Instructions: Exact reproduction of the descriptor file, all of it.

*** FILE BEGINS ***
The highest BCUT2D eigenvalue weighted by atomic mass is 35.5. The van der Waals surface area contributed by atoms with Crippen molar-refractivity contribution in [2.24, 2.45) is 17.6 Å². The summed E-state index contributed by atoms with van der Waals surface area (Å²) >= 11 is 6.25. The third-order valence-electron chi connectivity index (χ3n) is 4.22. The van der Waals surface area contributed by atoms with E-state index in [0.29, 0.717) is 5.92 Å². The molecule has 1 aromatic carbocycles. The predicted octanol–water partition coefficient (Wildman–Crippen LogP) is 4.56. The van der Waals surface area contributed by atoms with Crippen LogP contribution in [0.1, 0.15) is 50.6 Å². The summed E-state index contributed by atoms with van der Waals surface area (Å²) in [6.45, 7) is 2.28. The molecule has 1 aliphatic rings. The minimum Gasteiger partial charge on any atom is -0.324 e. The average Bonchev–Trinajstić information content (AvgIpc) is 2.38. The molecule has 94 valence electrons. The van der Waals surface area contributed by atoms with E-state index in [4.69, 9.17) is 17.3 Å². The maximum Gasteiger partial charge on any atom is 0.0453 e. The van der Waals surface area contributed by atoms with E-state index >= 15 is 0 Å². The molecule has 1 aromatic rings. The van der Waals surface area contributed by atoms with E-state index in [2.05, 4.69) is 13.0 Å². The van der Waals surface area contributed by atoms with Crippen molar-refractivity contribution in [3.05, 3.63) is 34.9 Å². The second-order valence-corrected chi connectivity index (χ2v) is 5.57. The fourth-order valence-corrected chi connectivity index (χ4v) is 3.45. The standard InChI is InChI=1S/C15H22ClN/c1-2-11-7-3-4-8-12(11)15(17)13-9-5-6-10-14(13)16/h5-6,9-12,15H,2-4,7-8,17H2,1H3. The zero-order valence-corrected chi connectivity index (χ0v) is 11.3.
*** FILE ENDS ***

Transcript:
The highest BCUT2D eigenvalue weighted by atomic mass is 35.5. The van der Waals surface area contributed by atoms with Crippen molar-refractivity contribution in [2.24, 2.45) is 17.6 Å². The summed E-state index contributed by atoms with van der Waals surface area (Å²) >= 11 is 6.25. The third-order valence-electron chi connectivity index (χ3n) is 4.22. The van der Waals surface area contributed by atoms with E-state index in [0.29, 0.717) is 5.92 Å². The molecule has 1 aromatic carbocycles. The predicted octanol–water partition coefficient (Wildman–Crippen LogP) is 4.56. The van der Waals surface area contributed by atoms with Crippen LogP contribution in [0.1, 0.15) is 50.6 Å². The summed E-state index contributed by atoms with van der Waals surface area (Å²) in [6.45, 7) is 2.28. The molecule has 1 aliphatic rings. The minimum Gasteiger partial charge on any atom is -0.324 e. The average Bonchev–Trinajstić information content (AvgIpc) is 2.38. The molecule has 94 valence electrons. The van der Waals surface area contributed by atoms with E-state index in [4.69, 9.17) is 17.3 Å². The maximum Gasteiger partial charge on any atom is 0.0453 e. The van der Waals surface area contributed by atoms with E-state index >= 15 is 0 Å². The molecule has 1 aromatic rings. The van der Waals surface area contributed by atoms with E-state index in [2.05, 4.69) is 13.0 Å². The van der Waals surface area contributed by atoms with Crippen molar-refractivity contribution in [3.05, 3.63) is 34.9 Å². The second-order valence-corrected chi connectivity index (χ2v) is 5.57. The fourth-order valence-corrected chi connectivity index (χ4v) is 3.45. The standard InChI is InChI=1S/C15H22ClN/c1-2-11-7-3-4-8-12(11)15(17)13-9-5-6-10-14(13)16/h5-6,9-12,15H,2-4,7-8,17H2,1H3. The zero-order valence-corrected chi connectivity index (χ0v) is 11.3.